DAMASCUS/BRUSSELS-10 December 2015 – As parties to the Syrian conflict continue to use deliberate water cuts for military and political gains with devastating implications on civilians, over 700,000 people in Aleppo city have gained access to water through a UNICEF/EU partnership.
The latest €5.5 million contribution from the European Commission has enabled UNICEF to deploy a large-scale and life-saving response to the water crisis in Aleppo.
“These funds from the European Commission came at such a critical time. It allowed UNICEF to provide immediate life-saving activities in the war -torn city, while simultaneously supporting sustainable alternative water sources to build population resilience and reduce their dependency on the increasingly fragile primary water supply system,” said Hanaa Singer, UNICEF Representative in Syria.
Aleppo, Syria’s largest city, faces the most critical water shortages in the entire country. This summer, Aleppo’s main water network was shut down for 41 days – the longest cut for more than two consecutive weeks. Water shortages significantly raise the risk of epidemic outbreaks and diseases particularly among children.
In response to the recurrent water shortages in Aleppo, UNICEF trucked 10 million litres of water reaching 700,000 people on a daily basis. Water has since returned to large parts of the city following provision of fuel by UNICEF to run standby power for water supply to 2.1 million residents of the City. In neighbourhoods still cut off from the main water source, UNICEF continues to truck two million litres of water a day.
“The number of people in need of humanitarian assistance in Syria has reached a staggering 13.5 million, including six million children. The European Commission is committed to supporting life-saving, protection and sustained humanitarian interventions across various sectors including health, WASH, and child protection to help the suffering populations build up their resilience against crises,” said Youcef Hammache, Head of Syria Office, European Commission.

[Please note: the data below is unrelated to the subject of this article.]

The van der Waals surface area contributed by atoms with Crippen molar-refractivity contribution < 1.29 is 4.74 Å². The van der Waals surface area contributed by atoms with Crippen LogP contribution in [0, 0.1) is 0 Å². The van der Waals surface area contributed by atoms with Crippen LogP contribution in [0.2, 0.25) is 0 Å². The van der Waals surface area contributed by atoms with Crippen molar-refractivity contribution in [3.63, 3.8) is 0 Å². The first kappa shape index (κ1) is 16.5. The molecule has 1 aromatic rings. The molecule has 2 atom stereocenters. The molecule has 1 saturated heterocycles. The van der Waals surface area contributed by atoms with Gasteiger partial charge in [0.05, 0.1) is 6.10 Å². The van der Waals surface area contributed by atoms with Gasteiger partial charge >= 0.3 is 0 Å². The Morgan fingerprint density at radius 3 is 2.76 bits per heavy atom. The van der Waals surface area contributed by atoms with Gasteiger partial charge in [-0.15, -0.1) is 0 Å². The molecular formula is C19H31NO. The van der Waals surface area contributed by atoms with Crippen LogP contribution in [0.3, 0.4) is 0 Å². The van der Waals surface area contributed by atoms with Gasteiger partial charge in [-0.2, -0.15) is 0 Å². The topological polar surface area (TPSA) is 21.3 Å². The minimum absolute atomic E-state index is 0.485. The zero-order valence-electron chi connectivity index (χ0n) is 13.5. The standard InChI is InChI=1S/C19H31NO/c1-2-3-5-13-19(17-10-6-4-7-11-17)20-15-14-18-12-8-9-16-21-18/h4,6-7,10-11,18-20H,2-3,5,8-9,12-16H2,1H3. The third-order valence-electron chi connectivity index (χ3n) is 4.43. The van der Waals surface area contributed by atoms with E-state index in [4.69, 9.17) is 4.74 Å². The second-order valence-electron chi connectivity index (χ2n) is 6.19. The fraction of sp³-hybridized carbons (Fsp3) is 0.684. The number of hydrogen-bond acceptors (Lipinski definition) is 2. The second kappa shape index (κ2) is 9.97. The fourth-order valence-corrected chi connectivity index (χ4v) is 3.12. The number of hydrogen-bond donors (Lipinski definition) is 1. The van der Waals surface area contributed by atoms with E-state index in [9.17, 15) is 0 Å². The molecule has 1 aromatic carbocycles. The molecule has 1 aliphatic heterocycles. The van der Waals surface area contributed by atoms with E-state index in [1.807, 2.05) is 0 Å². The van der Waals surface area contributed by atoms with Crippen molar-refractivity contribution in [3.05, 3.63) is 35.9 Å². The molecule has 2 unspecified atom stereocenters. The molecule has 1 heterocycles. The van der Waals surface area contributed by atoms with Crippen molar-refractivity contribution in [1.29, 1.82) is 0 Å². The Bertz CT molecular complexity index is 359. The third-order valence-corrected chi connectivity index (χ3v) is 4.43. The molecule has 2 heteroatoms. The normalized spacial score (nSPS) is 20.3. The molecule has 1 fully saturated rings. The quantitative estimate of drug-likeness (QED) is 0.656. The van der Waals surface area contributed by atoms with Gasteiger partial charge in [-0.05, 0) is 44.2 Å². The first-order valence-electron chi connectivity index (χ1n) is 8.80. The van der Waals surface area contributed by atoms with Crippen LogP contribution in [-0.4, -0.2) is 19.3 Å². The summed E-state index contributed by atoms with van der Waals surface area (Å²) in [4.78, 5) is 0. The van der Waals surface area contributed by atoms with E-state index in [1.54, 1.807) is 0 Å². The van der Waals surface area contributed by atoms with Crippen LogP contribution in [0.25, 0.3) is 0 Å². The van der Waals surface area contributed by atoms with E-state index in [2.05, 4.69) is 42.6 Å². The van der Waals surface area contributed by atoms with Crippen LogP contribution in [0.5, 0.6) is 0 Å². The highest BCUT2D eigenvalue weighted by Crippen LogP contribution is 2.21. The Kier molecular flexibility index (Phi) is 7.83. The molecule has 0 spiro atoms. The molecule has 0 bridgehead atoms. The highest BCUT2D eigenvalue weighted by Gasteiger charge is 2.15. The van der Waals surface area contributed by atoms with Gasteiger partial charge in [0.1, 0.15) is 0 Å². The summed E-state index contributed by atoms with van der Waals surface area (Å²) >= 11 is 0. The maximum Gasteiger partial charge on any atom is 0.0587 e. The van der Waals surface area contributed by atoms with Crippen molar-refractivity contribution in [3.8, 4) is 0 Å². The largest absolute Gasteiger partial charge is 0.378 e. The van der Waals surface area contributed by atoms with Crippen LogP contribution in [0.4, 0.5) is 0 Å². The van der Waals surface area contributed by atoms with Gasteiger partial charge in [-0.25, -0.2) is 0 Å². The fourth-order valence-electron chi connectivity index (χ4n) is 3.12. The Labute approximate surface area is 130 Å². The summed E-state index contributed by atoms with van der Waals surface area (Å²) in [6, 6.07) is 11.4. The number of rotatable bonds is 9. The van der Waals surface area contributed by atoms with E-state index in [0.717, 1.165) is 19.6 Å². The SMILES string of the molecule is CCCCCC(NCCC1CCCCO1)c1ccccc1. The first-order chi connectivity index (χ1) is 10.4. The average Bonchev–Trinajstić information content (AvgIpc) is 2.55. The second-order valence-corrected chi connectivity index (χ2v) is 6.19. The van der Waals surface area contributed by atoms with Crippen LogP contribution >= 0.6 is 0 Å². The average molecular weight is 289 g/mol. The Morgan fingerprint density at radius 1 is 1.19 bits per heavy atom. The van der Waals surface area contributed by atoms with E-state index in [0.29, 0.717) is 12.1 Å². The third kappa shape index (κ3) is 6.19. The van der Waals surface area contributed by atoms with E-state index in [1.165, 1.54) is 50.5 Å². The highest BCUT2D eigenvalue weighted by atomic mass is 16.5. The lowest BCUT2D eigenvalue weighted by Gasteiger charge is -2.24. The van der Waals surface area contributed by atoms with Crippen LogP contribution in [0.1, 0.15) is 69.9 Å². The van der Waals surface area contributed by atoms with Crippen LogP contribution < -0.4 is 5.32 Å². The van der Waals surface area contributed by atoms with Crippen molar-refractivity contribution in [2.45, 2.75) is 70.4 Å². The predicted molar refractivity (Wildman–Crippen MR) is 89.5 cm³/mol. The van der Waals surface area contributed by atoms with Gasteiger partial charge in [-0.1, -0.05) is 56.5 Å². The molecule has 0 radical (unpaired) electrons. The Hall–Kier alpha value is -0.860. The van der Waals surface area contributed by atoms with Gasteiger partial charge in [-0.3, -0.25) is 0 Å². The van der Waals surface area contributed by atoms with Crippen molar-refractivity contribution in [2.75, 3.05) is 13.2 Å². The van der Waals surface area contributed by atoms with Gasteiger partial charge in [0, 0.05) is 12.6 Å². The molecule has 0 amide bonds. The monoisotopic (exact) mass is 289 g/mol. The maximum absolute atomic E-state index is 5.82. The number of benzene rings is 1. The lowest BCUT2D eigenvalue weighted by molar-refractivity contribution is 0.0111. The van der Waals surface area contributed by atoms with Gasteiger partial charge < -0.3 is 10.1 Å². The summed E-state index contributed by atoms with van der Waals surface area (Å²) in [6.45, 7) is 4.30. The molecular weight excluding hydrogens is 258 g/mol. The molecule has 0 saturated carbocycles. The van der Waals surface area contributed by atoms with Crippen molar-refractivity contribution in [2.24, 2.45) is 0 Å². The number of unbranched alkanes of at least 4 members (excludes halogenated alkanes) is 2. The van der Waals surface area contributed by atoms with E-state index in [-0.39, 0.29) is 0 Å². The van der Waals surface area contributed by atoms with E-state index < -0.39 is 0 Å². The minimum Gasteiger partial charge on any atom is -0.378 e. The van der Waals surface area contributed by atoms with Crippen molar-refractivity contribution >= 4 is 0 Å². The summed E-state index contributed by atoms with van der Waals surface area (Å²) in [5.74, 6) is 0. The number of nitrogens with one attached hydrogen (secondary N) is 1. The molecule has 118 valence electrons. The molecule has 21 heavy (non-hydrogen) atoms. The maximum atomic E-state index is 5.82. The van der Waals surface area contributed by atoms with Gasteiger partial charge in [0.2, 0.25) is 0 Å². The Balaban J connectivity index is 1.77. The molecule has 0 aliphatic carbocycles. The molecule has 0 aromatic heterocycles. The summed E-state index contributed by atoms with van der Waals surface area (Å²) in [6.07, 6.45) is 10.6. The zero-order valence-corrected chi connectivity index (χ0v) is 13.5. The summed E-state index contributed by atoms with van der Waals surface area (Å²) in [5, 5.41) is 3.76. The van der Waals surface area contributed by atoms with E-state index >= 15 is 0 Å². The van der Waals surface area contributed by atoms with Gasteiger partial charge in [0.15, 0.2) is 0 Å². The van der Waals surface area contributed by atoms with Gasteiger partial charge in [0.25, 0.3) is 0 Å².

This additional contribution brings the total European Commission humanitarian support to UNICEF inside Syria to € 11.5 million in 2015. Since the start of the crisis, the European Commission has been one of UNICEF’s most valued partners having contributed €25 million for 2012-2015 for UNICEF work inside Syria.
UNICEF promotes the rights and wellbeing of every child, in everything we do. Together with our partners, we work in 190 countries and territories to translate that commitment into practical action, focusing special effort on reaching the most vulnerable and excluded children, to the benefit of all children, everywhere.
For more information visit: http://www.unicef.org/eu/
About the European Commission’s Humanitarian Aid and Civil Protection department (ECHO)
The European Commission funds relief operations for victims of natural disasters and conflicts around the world. The Commission’s humanitarian assistance is based on the principles of humanity, neutrality, impartiality and independence. The European Commission is among UNICEF’s largest humanitarian donors. In 2013 alone, it provided almost €100 million for UNICEF projects to help children.
For more information visit: http://ec.europa.eu/echo/index_en.htm
For more information, please contact:
Juliette Touma, UNICEF Middle East and North Africa Office, firstname.lastname@example.org, +962 79 867 4628
Shushan Mebrahtu, UNICEF Syria, email@example.com, +963 992 892 864
Youcef Hammache, Head of European Commission’ Syria Office for humanitarian aid, Youcef.Hammache@echofield.eu
(Direct) Lebanon: +961(1) 569 400 – Ext: 118
(Mobile) Lebanon: +961 78 956 544
(Mobile) Jordan : + 962 798 21 1081
(Mobile) Syria: +963 94 888 8641